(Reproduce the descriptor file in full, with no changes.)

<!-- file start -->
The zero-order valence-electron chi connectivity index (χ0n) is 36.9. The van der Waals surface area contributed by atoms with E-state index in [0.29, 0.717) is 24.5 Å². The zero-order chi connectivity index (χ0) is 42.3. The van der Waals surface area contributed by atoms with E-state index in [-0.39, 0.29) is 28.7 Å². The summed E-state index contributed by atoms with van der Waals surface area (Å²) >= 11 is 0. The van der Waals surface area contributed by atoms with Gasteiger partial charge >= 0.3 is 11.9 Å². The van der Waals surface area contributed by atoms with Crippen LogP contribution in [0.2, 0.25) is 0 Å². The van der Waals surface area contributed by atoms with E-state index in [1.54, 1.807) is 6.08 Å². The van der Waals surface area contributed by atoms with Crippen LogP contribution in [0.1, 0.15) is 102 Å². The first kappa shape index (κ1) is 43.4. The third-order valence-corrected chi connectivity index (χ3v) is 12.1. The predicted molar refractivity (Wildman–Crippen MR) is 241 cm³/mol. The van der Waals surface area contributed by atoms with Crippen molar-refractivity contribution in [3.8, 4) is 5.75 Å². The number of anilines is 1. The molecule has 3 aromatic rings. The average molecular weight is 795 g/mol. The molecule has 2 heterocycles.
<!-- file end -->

The zero-order valence-electron chi connectivity index (χ0n) is 36.9. The van der Waals surface area contributed by atoms with E-state index in [0.29, 0.717) is 24.5 Å². The zero-order chi connectivity index (χ0) is 42.3. The van der Waals surface area contributed by atoms with E-state index in [-0.39, 0.29) is 28.7 Å². The summed E-state index contributed by atoms with van der Waals surface area (Å²) >= 11 is 0. The van der Waals surface area contributed by atoms with Gasteiger partial charge >= 0.3 is 11.9 Å². The van der Waals surface area contributed by atoms with Crippen LogP contribution in [0.2, 0.25) is 0 Å². The van der Waals surface area contributed by atoms with E-state index in [1.54, 1.807) is 6.08 Å². The van der Waals surface area contributed by atoms with Crippen LogP contribution in [0.1, 0.15) is 102 Å². The first kappa shape index (κ1) is 43.4. The third-order valence-corrected chi connectivity index (χ3v) is 12.1. The predicted molar refractivity (Wildman–Crippen MR) is 241 cm³/mol. The van der Waals surface area contributed by atoms with Crippen molar-refractivity contribution in [3.8, 4) is 5.75 Å². The number of anilines is 1. The molecule has 3 aromatic rings. The average molecular weight is 795 g/mol. The molecule has 2 heterocycles.